- Nancy Lieberman, Basketball analyst / Writer
- 0 Shares
One thing became clear when the All-Star starters were announced late Thursday: The 10 spots were awarded based on popularity, not productivity.
How else do you explain Swin Cash who has yet to step on the court this season as she is rehabbing a torn ACL this past September getting named a starting forward for the Eastern Conference, or Minnesota's Katie Smith finishing ninth in voting among West guards with almost 70,000 fewer votes than Sue Bird? (Here, of course, the bigger question really should be why isn't Smith the all-time leading scorer in U.S. women's pro basketball history and who has been part of two Olympic squads more popular?)
Though it's easy to criticize the fans' picks fan balloting determines the 10 starters, with All-Star coaches naming the reserves Tuesday it's a road we should hesitate to take. The All-Star Game is for the fans, and they're entitled to vote for and honor their favorite players. Perhaps the league should, however, set a minimum number of games played for candidates or omit injured players from the All-Star ballot.
We still prefer to gauge players based on productivity, and here's our take on which players should help fill out the All-Star rosters when the reserves are announced:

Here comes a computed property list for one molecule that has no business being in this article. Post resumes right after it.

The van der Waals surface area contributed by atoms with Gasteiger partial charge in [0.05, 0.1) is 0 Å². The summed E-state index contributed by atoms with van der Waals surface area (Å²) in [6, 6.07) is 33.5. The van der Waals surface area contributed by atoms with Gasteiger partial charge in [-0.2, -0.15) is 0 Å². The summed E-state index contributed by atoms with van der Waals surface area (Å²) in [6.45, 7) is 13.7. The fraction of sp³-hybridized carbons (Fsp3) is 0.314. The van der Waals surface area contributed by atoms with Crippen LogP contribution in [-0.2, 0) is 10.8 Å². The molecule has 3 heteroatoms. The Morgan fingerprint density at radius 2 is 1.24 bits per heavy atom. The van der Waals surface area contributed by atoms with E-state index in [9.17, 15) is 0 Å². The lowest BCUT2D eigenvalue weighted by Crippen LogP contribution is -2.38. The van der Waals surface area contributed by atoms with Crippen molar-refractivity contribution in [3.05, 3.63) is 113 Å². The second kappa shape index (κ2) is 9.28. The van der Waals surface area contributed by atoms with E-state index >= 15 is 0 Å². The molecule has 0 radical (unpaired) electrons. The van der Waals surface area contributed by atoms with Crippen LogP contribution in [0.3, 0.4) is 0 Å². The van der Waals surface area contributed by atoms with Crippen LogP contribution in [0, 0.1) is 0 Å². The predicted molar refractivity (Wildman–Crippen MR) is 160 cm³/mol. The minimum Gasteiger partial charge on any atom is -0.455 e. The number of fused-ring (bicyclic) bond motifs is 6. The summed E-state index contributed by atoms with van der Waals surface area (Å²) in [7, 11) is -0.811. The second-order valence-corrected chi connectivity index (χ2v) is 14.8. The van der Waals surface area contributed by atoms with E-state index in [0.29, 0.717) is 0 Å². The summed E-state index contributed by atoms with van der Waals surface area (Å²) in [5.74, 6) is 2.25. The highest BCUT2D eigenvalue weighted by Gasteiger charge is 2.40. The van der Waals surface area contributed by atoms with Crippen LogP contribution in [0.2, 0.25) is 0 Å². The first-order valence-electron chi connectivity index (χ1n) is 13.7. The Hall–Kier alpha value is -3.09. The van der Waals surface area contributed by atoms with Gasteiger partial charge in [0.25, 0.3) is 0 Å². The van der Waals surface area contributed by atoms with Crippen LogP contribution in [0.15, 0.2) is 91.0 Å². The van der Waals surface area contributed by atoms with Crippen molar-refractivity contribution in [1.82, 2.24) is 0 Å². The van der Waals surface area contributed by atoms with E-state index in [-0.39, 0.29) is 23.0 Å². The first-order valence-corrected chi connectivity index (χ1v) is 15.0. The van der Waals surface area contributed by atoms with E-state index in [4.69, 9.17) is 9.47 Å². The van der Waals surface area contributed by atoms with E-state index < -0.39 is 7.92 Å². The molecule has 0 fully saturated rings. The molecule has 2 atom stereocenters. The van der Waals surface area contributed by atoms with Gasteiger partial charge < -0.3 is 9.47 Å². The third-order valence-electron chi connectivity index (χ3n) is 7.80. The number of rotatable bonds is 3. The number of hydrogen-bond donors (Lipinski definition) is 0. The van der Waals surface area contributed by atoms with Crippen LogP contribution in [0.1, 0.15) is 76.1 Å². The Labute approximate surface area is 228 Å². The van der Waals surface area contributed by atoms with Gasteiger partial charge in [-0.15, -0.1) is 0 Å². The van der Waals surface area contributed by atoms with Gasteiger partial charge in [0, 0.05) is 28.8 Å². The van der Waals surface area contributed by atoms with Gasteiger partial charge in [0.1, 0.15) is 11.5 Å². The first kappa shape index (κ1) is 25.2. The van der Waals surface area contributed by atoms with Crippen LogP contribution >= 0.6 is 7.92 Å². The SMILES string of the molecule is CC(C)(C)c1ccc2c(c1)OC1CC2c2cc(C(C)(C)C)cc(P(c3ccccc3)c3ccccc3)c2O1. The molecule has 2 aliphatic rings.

• In the East, Detroit's Cheryl Ford and Connecticut's Taj McWilliams-Franklin, who finished third and fourth, respectively, in voting for the East forwards, are easy picks, and one of them likely will be named as Cash's replacement. Cash was finally cleared to resume on-court activities Wednesday, but Shock coach Bill Laimbeer isn't sure when she will be able to play.
• Detroit could get a fourth All-Star in Deanna Nolan, who is playing an MVP-caliber season. Second-year guard Lindsay Whalen of Connecticut should be another backup guard.
• Though Washington guard Temeka Johnson, a leading candidate for Rookie of the Year honors, has garnered a lot of attention, Mystics teammate Alana Beard is more deserving of an All-Star spot. New York center Ann Wauters might vie for one of the reserve positions, as well.
• In addition to Minnesota's Smith, another obvious West reserve should be Los Angeles' Chamique Holdsclaw.
• Decisions get a lot tougher after that, however. Minnesota center Nicole Ohlde, who plays with a lot of energy and intensity, is a possibility, and San Antonio's Marie Ferdinand has done a solid job coming back at a high level after a serious injury last year.
• The biggest surprise might be Lisa Leslie's status. She has career lows across the board Leslie is scoring four fewer points, grabbing three fewer rebounds and shooting 10 percentage points worse than last season and really remains on the bubble.
Nancy Lieberman, an ESPN analyst and Hall of Famer, is a regular contributor to ESPN.com's women's basketball coverage. Contact her at www.nancylieberman.com.
One thing became clear when the All-Star starters were announced: The 10 spots were awarded based on popularity, not productivity.